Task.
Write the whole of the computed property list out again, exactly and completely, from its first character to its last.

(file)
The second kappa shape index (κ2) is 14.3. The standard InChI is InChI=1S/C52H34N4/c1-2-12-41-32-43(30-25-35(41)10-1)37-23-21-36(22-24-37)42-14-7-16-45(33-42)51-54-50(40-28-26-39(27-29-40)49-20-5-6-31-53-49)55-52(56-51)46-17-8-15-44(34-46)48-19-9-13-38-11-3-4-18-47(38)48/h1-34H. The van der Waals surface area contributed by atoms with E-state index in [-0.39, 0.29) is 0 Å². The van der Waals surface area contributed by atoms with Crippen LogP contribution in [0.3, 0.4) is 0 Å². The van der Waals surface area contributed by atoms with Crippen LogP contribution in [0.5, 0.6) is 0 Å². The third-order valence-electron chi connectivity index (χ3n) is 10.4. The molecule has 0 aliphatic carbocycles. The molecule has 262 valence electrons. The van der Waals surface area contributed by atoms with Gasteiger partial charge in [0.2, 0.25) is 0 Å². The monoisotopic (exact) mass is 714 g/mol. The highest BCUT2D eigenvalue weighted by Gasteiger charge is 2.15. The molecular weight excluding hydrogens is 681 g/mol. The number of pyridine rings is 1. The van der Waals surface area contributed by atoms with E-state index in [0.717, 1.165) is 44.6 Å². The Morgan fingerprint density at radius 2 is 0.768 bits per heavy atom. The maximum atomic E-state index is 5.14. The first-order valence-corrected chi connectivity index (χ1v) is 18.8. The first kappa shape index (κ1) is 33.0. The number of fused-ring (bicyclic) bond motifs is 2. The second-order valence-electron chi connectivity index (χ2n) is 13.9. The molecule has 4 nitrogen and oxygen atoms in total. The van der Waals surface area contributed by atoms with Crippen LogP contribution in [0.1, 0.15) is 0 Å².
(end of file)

The second kappa shape index (κ2) is 14.3. The standard InChI is InChI=1S/C52H34N4/c1-2-12-41-32-43(30-25-35(41)10-1)37-23-21-36(22-24-37)42-14-7-16-45(33-42)51-54-50(40-28-26-39(27-29-40)49-20-5-6-31-53-49)55-52(56-51)46-17-8-15-44(34-46)48-19-9-13-38-11-3-4-18-47(38)48/h1-34H. The van der Waals surface area contributed by atoms with E-state index in [-0.39, 0.29) is 0 Å². The van der Waals surface area contributed by atoms with Crippen LogP contribution in [0.3, 0.4) is 0 Å². The van der Waals surface area contributed by atoms with Crippen LogP contribution in [0.5, 0.6) is 0 Å². The third-order valence-electron chi connectivity index (χ3n) is 10.4. The molecule has 0 aliphatic carbocycles. The molecule has 262 valence electrons. The van der Waals surface area contributed by atoms with Gasteiger partial charge in [0.2, 0.25) is 0 Å². The monoisotopic (exact) mass is 714 g/mol. The highest BCUT2D eigenvalue weighted by Gasteiger charge is 2.15. The molecular weight excluding hydrogens is 681 g/mol. The number of pyridine rings is 1. The van der Waals surface area contributed by atoms with E-state index in [0.717, 1.165) is 44.6 Å². The Morgan fingerprint density at radius 2 is 0.768 bits per heavy atom. The maximum atomic E-state index is 5.14. The first-order valence-corrected chi connectivity index (χ1v) is 18.8. The first kappa shape index (κ1) is 33.0. The number of fused-ring (bicyclic) bond motifs is 2. The second-order valence-electron chi connectivity index (χ2n) is 13.9. The molecule has 4 nitrogen and oxygen atoms in total. The van der Waals surface area contributed by atoms with Crippen LogP contribution in [0.1, 0.15) is 0 Å².